The US, a pioneer in chemical weapons destruction technology, ratified the Chemical Weapons Convention in 1997. Today, the destruction continues. It has been ongoing for 28 years, The New York Times reported earlier this week, and has cost $35 billion.

That is the cautious method. In Syria, it remains to be seen whether the deal includes the conveyance of the weapons to a destruction facility in Russia or the US or whether the intent is to destroy the weapons in Syria. Both options have drawbacks.

In Syria, Karmon said, there would be no way to build a destruction facility so long as the war raged on. This would mean either crudely disposing of the weapons, as was occasionally done in Iraq, or transporting them out of the country, either by truck or ship, which Karmon said is “very complicated and very dangerous.”

Lt. Col. (res) Dany Shoham, a BESA Center fellow, a former senior intelligence analyst with the IDF and an expert in chemical and biological warfare, was more optimistic, saying that any sort of destruction regime would require “a huge technological effort” but that it was doable, outside Syria, so long as there existed the — nearly regionally extinct — combination of fair play and goodwill.

While the two experts basically agreed that implementation within Syria was highly unlikely during the war, they largely disagreed about Israel’s reaction to Syria’s moves. Shoham said that while Iran had signed and ratified the CWC in March 1997 and the Biologocal Weapons Convention in 1973, the Islamic republic has amassed significant covert stores of chemical weapons. “So long as Iran and Egypt maintain their arsenals, Israel should not change its position,” he said.

Israel has clung to a policy of ambiguity. But while it has not so much as spoken a single official word about the BWC — Syria and Egypt signed the treaty but didn’t ratify it, and the latter is suspected of possessing some such weapons — it did sign the CWC on January 13, 1993. When the treaty was put into force in 1997, though, Israel remained on the sidelines and refrained from ratifying it.

Karmon called this position “a sort of half pregnancy,” and said that, since Israel has a significant interest in getting rid of the regional chemical threat, and since it possesses “other deterrent capacities,” it would do well to sign.

This position was wholeheartedly endorsed by Cohen, the author of “Israel and the Bomb” and “The Worst-Kept Secret: Israel’s Bargain with the Bomb.”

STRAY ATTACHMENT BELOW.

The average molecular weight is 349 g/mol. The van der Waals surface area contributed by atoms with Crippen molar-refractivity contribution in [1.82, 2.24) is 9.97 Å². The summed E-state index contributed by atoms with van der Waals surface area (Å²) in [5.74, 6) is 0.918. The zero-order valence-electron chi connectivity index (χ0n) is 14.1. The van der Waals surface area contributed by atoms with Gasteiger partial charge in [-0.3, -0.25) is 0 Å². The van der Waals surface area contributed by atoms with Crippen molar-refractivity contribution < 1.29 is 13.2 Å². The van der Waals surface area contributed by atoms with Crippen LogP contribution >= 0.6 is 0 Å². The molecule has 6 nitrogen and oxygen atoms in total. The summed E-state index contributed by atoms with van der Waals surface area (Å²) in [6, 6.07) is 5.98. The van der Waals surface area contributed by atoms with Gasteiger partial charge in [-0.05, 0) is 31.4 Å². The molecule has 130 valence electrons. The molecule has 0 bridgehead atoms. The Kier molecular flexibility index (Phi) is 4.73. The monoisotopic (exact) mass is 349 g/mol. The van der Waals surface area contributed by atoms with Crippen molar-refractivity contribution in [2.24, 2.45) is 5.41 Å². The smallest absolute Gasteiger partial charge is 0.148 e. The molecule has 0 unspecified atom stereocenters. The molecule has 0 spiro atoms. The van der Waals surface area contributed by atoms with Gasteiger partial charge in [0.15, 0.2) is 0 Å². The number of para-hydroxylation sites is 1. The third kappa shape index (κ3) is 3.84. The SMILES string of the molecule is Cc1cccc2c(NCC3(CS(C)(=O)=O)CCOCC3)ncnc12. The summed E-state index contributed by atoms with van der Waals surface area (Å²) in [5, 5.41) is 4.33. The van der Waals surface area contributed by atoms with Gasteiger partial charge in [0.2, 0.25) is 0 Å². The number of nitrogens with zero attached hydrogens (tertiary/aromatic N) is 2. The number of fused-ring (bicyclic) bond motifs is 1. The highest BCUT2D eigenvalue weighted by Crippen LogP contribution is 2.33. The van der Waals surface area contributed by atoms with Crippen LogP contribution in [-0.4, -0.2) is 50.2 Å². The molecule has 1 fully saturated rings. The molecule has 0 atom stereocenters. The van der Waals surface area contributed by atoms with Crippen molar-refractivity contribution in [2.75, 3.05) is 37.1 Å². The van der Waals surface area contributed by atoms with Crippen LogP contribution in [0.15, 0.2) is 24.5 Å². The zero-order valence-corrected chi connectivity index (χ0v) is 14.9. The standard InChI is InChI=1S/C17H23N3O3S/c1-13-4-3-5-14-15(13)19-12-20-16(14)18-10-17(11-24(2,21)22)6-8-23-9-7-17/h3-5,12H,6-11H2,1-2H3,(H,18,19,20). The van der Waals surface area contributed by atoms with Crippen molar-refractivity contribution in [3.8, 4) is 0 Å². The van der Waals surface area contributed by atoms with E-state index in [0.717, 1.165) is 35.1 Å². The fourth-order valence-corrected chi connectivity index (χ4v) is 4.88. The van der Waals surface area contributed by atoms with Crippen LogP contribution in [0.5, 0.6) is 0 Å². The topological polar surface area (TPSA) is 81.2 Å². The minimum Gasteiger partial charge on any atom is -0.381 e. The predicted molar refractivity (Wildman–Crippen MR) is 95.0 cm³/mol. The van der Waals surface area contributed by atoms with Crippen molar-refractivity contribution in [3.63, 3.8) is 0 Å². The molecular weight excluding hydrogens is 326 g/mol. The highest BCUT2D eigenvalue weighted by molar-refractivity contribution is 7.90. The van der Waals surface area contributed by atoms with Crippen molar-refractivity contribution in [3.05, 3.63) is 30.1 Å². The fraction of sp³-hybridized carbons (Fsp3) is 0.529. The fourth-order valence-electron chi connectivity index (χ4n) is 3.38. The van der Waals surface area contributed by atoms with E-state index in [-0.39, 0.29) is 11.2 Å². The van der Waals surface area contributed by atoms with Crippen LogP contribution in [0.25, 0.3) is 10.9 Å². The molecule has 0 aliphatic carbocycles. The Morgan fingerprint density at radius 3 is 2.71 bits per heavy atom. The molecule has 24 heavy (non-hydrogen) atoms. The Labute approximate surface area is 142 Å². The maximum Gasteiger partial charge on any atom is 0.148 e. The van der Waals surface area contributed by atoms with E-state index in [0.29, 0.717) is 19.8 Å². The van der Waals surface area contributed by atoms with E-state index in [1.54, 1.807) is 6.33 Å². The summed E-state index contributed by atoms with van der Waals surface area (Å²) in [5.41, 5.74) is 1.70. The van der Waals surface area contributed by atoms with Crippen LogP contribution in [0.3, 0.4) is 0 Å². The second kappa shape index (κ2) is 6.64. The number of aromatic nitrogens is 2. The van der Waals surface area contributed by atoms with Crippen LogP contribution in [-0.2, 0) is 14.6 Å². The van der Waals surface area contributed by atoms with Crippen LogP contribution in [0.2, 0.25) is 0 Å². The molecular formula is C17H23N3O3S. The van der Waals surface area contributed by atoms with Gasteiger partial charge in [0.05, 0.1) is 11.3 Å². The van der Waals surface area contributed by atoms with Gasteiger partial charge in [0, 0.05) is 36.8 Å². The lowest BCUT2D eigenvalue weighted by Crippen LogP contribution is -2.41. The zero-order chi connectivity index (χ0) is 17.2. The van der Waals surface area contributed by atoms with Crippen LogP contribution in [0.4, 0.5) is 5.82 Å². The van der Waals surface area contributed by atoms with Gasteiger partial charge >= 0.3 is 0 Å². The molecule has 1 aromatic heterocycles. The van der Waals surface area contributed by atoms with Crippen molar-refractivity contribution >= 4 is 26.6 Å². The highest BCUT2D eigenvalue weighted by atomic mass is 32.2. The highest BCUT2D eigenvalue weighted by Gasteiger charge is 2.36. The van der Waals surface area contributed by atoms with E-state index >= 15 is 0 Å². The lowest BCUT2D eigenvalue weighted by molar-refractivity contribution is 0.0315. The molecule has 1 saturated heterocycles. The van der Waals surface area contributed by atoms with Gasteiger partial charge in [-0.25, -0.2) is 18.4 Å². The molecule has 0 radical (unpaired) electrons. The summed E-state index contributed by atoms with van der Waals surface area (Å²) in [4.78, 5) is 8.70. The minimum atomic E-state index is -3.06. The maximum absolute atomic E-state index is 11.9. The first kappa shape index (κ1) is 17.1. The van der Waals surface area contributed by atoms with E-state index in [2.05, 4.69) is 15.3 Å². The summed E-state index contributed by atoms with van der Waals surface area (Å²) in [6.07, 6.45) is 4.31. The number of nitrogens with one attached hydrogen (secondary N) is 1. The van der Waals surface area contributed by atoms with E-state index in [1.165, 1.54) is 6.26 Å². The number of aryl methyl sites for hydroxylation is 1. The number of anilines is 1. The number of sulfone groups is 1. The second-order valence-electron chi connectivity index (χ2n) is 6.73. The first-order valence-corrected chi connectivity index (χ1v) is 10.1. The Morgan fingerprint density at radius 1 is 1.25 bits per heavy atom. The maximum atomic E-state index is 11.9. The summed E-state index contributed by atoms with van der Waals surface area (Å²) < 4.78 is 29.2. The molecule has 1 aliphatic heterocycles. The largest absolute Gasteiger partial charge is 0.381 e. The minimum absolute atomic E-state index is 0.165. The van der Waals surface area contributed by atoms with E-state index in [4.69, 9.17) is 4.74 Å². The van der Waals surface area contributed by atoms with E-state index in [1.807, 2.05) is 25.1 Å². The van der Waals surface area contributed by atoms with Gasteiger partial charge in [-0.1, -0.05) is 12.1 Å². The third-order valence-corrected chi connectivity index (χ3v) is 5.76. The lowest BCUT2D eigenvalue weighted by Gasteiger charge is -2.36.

Professor Avner Cohen

Professor Avner Cohen

He said he “strongly doubts” Israel has deployable chemical or biological weapons in its arsenal at this time. If Syria stays on the path of disarmament, he added, Israel would do well to itself, to the region and to the world to follow suit, and of its own volition. “Already now Israel should tell the world we will contribute our own share at the right time to the international effort,” he said.

Ambiguity about those weapons makes no sense, he contended, “especially because Israel probably doesn’t have any. It’s just posturing.”

Regarding Israel’s alleged nuclear capacity and the possibility that ratifying the CWC and the BWC might, as he wrote in his article in The Nonproliferation Review, “be abused to infringe on the sanctity of Dimona,” Cohen said that “there are various safeguards in place” and that the likelihood of such an eventuality was low.

Moreover, from a military perspective and from a deterrence standpoint, Israel, which today is said to possess 80 nuclear warheads, according to a recent report in the Bulletin of Atomic Scientists, “has all the reasons in the world,” he said, “to join the global consensus in abolishing both chemical and biological weapons from the face of the earth.”

By Mitch Ginsburg

Israeli DM Threatens to Attack Russian Ships

Defensive Shipments a ‘Threat’

Israel’s long-standing habit of making bellicose threats in the face of neighbors potentially acquiring defensive weapons has reached a new level today, with Defense Minister Moshe Ya’alon threatening to attack Russian ships in the Mediterranean if they attempt to deliver anti-aircraft weapons to Syria.

moshe_1_1Russia has had a long-standing contract with Syria to provide anti-aircraft defensive systems, and the Assad government is keen to get those shipments completed in the wake of repeated Israeli air strikes against them. The Russian S-300 system, the best the Russian government sells, is seen as being able to foil Israeli attacks.

Israel has struggled to justify its opposition to the deliveries, making ridiculous predictions of a dystopian future in which the whole region is a no-fly zone because Syria is attacking random planes for no reason. Syria’s existing arsenal would be able to do this at any rate, and it doesn’t. The obvious reason for acquiring the S-300 is to stop the Israeli attacks, and that’s also the obvious reason for Israeli opposition. It’s just not likely to convince the Russians.

A similar round of Israeli rhetoric was seen over several years related to Iran, with Israeli officials first claiming they had super-secret electronics that would render all S-300′s useless worldwide and render Russian airspace defenseless. They later revised that claim and insisted those defensive weapons were an “existential threat” to Israel. After that didn’t work either, they threatened massive retaliatory arms sales to “Russia’s enemies.”

The question of the latest threats is just how desperately Israel wants to keep its overwhelming military superiority over the entire region, and whether the prospect of one of its would-be victims acquiring defensive equipment is such a threat to their long-term strategy that it warrants risking a war with Russia. Logic would suggest it doesn’t.

by Jason Ditz